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As water goes, Colorado is already in Water Year 2022.

As the Colorado’s 2022 water forecast indicates, it appears there is more dry weather ahead, which does not bode well for Colorado’s water resources. Close to one third of the U.S. depends upon Colorado River Basin snowpack and water resources for drinking water and hydro-electric power, and that’s not even counting the water needs of Colorado’s agricultural and recreational industries.

Weather forecasters are now predicting that another La Niña is likely to materialize, but barely. This means it is likely to deliver less moisture to the state than last year. According to a recent story in Fresh Water News, this means that just as occurred last year, the moisture we do get will simply sublimate, or soak into our ultra-dry soils, leaving little to run into our creeks and rivers. This is particularly worrying to water forecasters, as the west enters its 20th year of regional drought.

Water planners are worried. They use something known as the “water year” to track and predict snow and rain, as well as winds and soil conditions. The current water year began Oct. 1;  the fourth quarter time frame. This leads into the period of critical mountain snows and the spring runoff they generate, and estimations of what it will yield help farmers, cities, and others determine how much water they will have to work with.

“The seasonal outlook is not pointing in a favorable direction,” said Colorado State University’s Colorado Climate Center Specialist Peter Goble.  But he reminds Coloradoans that last year’s devastating fires aren’t necessary something to measure against. “We’re a lot better off than we were a year ago. Having blue skies as opposed to smoke is a big improvement, but we are going into water year 2022 on shaky footing.”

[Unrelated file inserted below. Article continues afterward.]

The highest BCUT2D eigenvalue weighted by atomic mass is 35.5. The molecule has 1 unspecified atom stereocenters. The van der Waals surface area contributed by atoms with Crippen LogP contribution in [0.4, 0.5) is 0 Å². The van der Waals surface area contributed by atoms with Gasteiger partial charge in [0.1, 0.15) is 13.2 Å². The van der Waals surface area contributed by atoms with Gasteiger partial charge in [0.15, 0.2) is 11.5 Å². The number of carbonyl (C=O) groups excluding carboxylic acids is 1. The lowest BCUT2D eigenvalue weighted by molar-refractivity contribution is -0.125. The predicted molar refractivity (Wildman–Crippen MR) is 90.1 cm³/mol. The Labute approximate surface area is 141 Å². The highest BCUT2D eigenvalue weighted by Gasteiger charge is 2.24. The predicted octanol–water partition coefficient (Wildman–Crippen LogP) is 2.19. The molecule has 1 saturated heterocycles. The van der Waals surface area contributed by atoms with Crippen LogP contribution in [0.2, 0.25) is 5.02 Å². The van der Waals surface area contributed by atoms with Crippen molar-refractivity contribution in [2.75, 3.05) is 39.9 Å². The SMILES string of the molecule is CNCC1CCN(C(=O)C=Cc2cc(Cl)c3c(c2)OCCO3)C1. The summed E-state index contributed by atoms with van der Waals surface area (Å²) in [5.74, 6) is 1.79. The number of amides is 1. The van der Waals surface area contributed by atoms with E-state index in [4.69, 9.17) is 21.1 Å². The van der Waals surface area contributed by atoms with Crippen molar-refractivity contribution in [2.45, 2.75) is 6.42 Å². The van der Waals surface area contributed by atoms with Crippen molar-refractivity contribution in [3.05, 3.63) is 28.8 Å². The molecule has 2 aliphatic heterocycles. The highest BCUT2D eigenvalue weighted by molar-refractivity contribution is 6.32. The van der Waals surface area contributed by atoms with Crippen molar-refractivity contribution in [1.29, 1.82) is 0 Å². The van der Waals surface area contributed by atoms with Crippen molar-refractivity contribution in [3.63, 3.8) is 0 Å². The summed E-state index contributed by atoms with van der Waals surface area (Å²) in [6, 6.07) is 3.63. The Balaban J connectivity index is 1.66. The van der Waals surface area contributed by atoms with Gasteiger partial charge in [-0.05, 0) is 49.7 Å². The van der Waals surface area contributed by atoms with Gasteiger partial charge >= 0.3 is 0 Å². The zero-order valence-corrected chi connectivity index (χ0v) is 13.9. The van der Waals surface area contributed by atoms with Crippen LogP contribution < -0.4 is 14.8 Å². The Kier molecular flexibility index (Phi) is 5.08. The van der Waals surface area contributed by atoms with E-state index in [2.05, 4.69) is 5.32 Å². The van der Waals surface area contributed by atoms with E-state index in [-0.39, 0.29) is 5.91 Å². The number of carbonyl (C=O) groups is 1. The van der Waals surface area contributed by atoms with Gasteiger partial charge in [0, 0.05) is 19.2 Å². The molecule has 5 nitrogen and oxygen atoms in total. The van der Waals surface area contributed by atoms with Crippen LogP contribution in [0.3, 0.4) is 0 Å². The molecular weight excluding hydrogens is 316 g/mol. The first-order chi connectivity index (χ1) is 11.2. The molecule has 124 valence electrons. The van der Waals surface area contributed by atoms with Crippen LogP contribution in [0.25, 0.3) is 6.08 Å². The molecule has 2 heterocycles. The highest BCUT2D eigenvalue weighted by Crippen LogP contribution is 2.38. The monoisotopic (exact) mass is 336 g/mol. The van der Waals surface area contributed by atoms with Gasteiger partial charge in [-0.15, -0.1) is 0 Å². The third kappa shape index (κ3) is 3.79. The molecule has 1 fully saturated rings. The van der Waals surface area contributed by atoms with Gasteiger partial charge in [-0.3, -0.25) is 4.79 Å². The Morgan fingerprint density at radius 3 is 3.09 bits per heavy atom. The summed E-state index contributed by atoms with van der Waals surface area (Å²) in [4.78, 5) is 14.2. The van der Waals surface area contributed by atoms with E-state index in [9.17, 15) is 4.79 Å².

A group called the Colorado Water Availability Task Force,  is now saying the state is likely to experience another La Niña this coming year. That weather pattern can often bring healthy moisture to the Northern Rockies, but this pattern has also been know to leave the southwestern portion of the state dry. This was our pattern last year, but since it’s year two, water experts say this often means less moisture.

The U.S. Bureau of Reclamation announced in a Sept. 22 report that storage levels are continuing to drop in the  Colorado River Basin. The Colorado River Basin is made up of seven states, divided between an upper basin and a lower basin. Colorado, Utah, Wyoming, and New Mexico comprise the Upper Basin, while Arizona, California, and Nevada comprise the lower basin.

As AVV reported earlier this year, storage at lakes Powell and Mead is down to a combined 39 percent full. Last year at this time the two storage reservoirs were at a then-record low 49 percent full. Electric turbines generate power for a large swath of the Western U.S at those two reservoirs. Without a snowy winter and spring, hydropower generation at Powell’s Glen Canyon Dam could come to a halt as early as July 2022, according to the Bureau of Reclamation.